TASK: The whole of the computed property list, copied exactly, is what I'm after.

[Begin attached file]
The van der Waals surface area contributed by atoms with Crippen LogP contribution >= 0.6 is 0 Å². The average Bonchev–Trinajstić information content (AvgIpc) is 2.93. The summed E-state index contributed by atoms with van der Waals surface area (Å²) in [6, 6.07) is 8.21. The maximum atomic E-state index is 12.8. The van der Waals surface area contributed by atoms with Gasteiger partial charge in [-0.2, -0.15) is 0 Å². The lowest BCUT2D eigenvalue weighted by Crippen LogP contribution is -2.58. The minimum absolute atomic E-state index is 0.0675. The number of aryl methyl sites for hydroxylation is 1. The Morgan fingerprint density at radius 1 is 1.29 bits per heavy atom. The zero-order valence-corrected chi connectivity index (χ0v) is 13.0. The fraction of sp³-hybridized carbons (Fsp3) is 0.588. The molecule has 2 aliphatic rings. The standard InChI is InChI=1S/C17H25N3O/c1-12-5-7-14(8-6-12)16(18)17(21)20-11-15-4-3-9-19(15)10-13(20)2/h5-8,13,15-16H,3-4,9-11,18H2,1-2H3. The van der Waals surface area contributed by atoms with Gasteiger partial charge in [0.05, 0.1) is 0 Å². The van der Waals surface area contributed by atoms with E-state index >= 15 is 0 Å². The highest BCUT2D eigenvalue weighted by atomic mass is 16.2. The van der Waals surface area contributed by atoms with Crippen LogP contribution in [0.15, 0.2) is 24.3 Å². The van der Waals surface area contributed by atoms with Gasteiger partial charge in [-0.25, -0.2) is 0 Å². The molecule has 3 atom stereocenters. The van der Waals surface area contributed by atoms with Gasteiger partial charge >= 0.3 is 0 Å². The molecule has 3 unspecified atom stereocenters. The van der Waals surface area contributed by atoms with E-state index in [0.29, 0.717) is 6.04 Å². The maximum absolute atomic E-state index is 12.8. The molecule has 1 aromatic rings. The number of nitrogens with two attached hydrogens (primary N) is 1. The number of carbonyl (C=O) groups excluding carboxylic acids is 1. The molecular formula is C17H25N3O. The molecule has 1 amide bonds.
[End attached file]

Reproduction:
The van der Waals surface area contributed by atoms with Crippen LogP contribution >= 0.6 is 0 Å². The average Bonchev–Trinajstić information content (AvgIpc) is 2.93. The summed E-state index contributed by atoms with van der Waals surface area (Å²) in [6, 6.07) is 8.21. The maximum atomic E-state index is 12.8. The van der Waals surface area contributed by atoms with Gasteiger partial charge in [-0.2, -0.15) is 0 Å². The lowest BCUT2D eigenvalue weighted by Crippen LogP contribution is -2.58. The minimum absolute atomic E-state index is 0.0675. The number of aryl methyl sites for hydroxylation is 1. The Morgan fingerprint density at radius 1 is 1.29 bits per heavy atom. The zero-order valence-corrected chi connectivity index (χ0v) is 13.0. The fraction of sp³-hybridized carbons (Fsp3) is 0.588. The molecule has 2 aliphatic rings. The standard InChI is InChI=1S/C17H25N3O/c1-12-5-7-14(8-6-12)16(18)17(21)20-11-15-4-3-9-19(15)10-13(20)2/h5-8,13,15-16H,3-4,9-11,18H2,1-2H3. The van der Waals surface area contributed by atoms with Gasteiger partial charge in [0.05, 0.1) is 0 Å². The van der Waals surface area contributed by atoms with E-state index >= 15 is 0 Å². The highest BCUT2D eigenvalue weighted by atomic mass is 16.2. The van der Waals surface area contributed by atoms with Crippen LogP contribution in [0.15, 0.2) is 24.3 Å². The van der Waals surface area contributed by atoms with Gasteiger partial charge in [-0.25, -0.2) is 0 Å². The molecule has 3 atom stereocenters. The van der Waals surface area contributed by atoms with Gasteiger partial charge >= 0.3 is 0 Å². The molecule has 3 unspecified atom stereocenters. The van der Waals surface area contributed by atoms with E-state index in [0.29, 0.717) is 6.04 Å². The maximum absolute atomic E-state index is 12.8. The molecule has 1 aromatic rings. The number of nitrogens with two attached hydrogens (primary N) is 1. The number of carbonyl (C=O) groups excluding carboxylic acids is 1. The molecular formula is C17H25N3O. The molecule has 1 amide bonds.